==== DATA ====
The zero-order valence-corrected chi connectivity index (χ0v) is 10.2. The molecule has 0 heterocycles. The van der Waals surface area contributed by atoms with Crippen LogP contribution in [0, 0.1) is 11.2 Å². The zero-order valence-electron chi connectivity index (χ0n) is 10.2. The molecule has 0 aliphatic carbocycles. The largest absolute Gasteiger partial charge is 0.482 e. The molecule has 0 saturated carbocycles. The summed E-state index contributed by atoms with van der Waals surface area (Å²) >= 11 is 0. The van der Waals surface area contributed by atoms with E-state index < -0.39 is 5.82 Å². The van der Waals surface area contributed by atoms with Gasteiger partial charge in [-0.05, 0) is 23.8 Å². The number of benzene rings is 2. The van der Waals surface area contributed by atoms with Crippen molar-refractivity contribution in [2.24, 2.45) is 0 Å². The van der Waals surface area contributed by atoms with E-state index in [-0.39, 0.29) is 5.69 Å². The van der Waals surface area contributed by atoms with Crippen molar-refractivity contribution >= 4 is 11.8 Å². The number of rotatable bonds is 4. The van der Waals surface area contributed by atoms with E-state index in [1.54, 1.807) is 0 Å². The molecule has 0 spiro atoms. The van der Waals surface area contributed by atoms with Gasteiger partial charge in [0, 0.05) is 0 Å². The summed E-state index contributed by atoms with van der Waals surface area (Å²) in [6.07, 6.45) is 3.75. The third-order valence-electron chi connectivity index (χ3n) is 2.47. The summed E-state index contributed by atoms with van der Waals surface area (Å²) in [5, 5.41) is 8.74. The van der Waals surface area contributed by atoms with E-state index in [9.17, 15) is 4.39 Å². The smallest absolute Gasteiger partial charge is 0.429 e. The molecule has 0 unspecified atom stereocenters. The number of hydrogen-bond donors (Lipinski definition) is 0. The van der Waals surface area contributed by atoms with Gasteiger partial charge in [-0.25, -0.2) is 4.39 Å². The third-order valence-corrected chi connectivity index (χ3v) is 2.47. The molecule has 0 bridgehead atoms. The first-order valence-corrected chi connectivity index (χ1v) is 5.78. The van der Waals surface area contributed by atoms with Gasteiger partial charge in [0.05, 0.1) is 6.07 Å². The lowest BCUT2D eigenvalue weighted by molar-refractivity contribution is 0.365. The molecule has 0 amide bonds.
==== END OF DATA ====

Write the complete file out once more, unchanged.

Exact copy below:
The zero-order valence-corrected chi connectivity index (χ0v) is 10.2. The molecule has 0 heterocycles. The van der Waals surface area contributed by atoms with Crippen LogP contribution in [0, 0.1) is 11.2 Å². The zero-order valence-electron chi connectivity index (χ0n) is 10.2. The molecule has 0 aliphatic carbocycles. The largest absolute Gasteiger partial charge is 0.482 e. The molecule has 0 saturated carbocycles. The summed E-state index contributed by atoms with van der Waals surface area (Å²) >= 11 is 0. The van der Waals surface area contributed by atoms with E-state index < -0.39 is 5.82 Å². The van der Waals surface area contributed by atoms with Gasteiger partial charge in [-0.05, 0) is 23.8 Å². The number of benzene rings is 2. The van der Waals surface area contributed by atoms with Crippen molar-refractivity contribution in [2.24, 2.45) is 0 Å². The van der Waals surface area contributed by atoms with E-state index in [-0.39, 0.29) is 5.69 Å². The van der Waals surface area contributed by atoms with Crippen molar-refractivity contribution >= 4 is 11.8 Å². The number of rotatable bonds is 4. The van der Waals surface area contributed by atoms with E-state index in [1.54, 1.807) is 0 Å². The molecule has 0 spiro atoms. The van der Waals surface area contributed by atoms with Gasteiger partial charge in [0, 0.05) is 0 Å². The summed E-state index contributed by atoms with van der Waals surface area (Å²) in [6.07, 6.45) is 3.75. The third-order valence-electron chi connectivity index (χ3n) is 2.47. The summed E-state index contributed by atoms with van der Waals surface area (Å²) in [5, 5.41) is 8.74. The van der Waals surface area contributed by atoms with E-state index in [9.17, 15) is 4.39 Å². The smallest absolute Gasteiger partial charge is 0.429 e. The molecule has 0 unspecified atom stereocenters. The number of hydrogen-bond donors (Lipinski definition) is 0. The van der Waals surface area contributed by atoms with Gasteiger partial charge in [-0.25, -0.2) is 4.39 Å². The third-order valence-corrected chi connectivity index (χ3v) is 2.47. The molecule has 0 bridgehead atoms. The first-order valence-corrected chi connectivity index (χ1v) is 5.78. The van der Waals surface area contributed by atoms with Gasteiger partial charge in [0.05, 0.1) is 6.07 Å². The lowest BCUT2D eigenvalue weighted by molar-refractivity contribution is 0.365. The molecule has 0 amide bonds.